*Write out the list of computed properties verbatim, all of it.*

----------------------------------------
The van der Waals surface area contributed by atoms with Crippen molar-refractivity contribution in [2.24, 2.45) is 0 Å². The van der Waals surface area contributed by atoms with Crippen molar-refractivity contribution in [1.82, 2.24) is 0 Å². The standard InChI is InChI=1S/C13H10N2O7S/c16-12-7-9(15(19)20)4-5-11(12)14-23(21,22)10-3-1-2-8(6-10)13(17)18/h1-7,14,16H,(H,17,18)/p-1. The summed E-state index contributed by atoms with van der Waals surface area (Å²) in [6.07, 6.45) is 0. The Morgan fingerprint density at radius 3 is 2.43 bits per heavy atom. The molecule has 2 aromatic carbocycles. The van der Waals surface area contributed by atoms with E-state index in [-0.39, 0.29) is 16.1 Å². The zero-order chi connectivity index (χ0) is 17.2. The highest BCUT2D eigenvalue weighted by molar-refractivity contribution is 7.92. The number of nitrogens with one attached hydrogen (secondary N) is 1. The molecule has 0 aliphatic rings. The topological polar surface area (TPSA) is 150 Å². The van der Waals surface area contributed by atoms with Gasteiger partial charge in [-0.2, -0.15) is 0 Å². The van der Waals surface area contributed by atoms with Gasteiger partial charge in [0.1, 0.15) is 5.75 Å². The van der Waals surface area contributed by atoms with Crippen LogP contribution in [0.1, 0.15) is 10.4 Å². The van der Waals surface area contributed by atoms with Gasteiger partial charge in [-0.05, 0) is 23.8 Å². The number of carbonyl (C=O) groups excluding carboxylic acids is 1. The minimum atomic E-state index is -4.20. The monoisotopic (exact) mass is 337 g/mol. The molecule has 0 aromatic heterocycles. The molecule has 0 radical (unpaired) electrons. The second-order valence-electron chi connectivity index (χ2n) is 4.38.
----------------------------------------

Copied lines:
The van der Waals surface area contributed by atoms with Crippen molar-refractivity contribution in [2.24, 2.45) is 0 Å². The van der Waals surface area contributed by atoms with Crippen molar-refractivity contribution in [1.82, 2.24) is 0 Å². The standard InChI is InChI=1S/C13H10N2O7S/c16-12-7-9(15(19)20)4-5-11(12)14-23(21,22)10-3-1-2-8(6-10)13(17)18/h1-7,14,16H,(H,17,18)/p-1. The summed E-state index contributed by atoms with van der Waals surface area (Å²) in [6.07, 6.45) is 0. The Morgan fingerprint density at radius 3 is 2.43 bits per heavy atom. The molecule has 2 aromatic carbocycles. The van der Waals surface area contributed by atoms with E-state index in [-0.39, 0.29) is 16.1 Å². The zero-order chi connectivity index (χ0) is 17.2. The highest BCUT2D eigenvalue weighted by molar-refractivity contribution is 7.92. The number of nitrogens with one attached hydrogen (secondary N) is 1. The molecule has 0 aliphatic rings. The topological polar surface area (TPSA) is 150 Å². The van der Waals surface area contributed by atoms with Gasteiger partial charge in [-0.2, -0.15) is 0 Å². The van der Waals surface area contributed by atoms with Gasteiger partial charge in [0.1, 0.15) is 5.75 Å². The van der Waals surface area contributed by atoms with Crippen LogP contribution in [0.1, 0.15) is 10.4 Å². The van der Waals surface area contributed by atoms with Gasteiger partial charge in [-0.05, 0) is 23.8 Å². The number of carbonyl (C=O) groups excluding carboxylic acids is 1. The minimum atomic E-state index is -4.20. The monoisotopic (exact) mass is 337 g/mol. The molecule has 0 aromatic heterocycles. The molecule has 0 radical (unpaired) electrons. The second-order valence-electron chi connectivity index (χ2n) is 4.38.